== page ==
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The Social Brain


Stephanie White




Stephanie White majored in biopsychology at Connecticut College, then obtained her Ph.D. in neuroscience from Stanford, followed by postdoctoral work at Duke. Throughout, she has used a neuroethological approach to understand how social interactions shape the brain. Her own lab studies songbirds to investigate how the environment influences one's learning and creativity. Recently, humans have entered this comparative framework with collaborative exploration of the speech-related gene, FoxP2, in human and songbird vocal learning.


I'm a scientist that cares about the brain. And what I'm wondering right now is whether what's going on in your brain? Would it be the same? If instead of looking at me here, you were watching me on the video screen up there? And I think the answer is no. And this issue, this idea of the impact of life versus virtual social interactions has huge implications for how we educate ourselves, for our mental health, and even for our evolution as a species. Let me tell you why I think that scientists know that American babies can learn to distinguish the sounds that are important for Mandarin Chinese, if and only if they're tutored by live Mandarin speakers, not when they're shown a video of that same person.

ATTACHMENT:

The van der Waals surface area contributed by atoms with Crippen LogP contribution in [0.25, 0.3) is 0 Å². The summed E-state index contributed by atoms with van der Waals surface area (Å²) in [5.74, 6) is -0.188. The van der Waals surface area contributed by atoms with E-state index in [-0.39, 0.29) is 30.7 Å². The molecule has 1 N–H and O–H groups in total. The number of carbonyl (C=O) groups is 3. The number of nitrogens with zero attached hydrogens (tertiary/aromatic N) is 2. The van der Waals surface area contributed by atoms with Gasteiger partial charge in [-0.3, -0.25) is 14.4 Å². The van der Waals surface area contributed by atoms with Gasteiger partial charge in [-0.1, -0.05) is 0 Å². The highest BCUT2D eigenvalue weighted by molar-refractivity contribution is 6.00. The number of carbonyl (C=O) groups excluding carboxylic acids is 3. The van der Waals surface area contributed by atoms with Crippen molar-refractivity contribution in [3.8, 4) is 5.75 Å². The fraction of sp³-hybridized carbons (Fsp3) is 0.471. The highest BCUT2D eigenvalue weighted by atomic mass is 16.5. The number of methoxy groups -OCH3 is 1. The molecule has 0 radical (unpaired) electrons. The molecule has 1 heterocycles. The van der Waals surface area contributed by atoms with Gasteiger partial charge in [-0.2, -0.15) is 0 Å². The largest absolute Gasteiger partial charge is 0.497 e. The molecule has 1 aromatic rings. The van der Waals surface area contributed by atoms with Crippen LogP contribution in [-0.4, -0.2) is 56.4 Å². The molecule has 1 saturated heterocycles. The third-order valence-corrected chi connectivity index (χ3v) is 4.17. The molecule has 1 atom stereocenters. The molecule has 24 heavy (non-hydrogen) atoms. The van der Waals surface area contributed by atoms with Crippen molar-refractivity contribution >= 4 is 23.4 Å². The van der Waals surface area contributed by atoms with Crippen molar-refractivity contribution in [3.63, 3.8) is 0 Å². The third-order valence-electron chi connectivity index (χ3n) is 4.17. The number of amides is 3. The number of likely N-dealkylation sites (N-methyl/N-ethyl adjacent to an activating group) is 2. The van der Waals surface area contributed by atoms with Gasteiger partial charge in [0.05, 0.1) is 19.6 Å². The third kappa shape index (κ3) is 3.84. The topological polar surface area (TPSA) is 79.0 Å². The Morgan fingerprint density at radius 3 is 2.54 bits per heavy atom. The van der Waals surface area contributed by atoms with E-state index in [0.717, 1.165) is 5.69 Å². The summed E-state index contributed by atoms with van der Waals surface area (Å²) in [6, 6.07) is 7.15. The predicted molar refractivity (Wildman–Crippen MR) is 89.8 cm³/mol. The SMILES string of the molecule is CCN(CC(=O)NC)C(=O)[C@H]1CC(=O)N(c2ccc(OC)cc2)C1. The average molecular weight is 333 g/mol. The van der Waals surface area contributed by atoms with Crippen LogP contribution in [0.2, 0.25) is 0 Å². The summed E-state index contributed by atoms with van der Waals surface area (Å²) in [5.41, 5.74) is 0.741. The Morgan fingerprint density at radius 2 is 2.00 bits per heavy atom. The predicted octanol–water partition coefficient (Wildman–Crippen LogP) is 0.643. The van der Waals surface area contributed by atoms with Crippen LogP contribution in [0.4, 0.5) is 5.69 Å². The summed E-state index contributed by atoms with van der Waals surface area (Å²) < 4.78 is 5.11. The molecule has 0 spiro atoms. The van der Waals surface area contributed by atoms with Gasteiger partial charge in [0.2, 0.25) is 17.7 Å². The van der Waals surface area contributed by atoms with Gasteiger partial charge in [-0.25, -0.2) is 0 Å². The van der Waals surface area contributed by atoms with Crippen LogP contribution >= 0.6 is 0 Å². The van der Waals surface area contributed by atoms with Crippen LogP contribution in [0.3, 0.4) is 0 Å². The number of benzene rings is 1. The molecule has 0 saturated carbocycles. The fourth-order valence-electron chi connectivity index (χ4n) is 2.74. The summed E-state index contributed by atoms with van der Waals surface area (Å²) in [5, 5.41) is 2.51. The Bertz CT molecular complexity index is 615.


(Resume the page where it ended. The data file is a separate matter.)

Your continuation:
At the under other end of the lifespan, the best thing you and I can do, to stave off dementia, as we age is to be bilingual. And this is the best protector better than any pharmaceutical currently on the market, in delaying Alzheimer's, in some studies by as much as five years. So language is very powerful. And in a sense, it offers a passport into our brains. But as a neuroscientist, there's the problem. Language is uniquely human. And this makes it very difficult to get at the nuts and bolts of how the brain gives rise to language. Fortunately, subcomponents of language exist in other species, and one of these is vocal learning. And this is our ability to modify the sounds that we make like we do when we're learning to speak.

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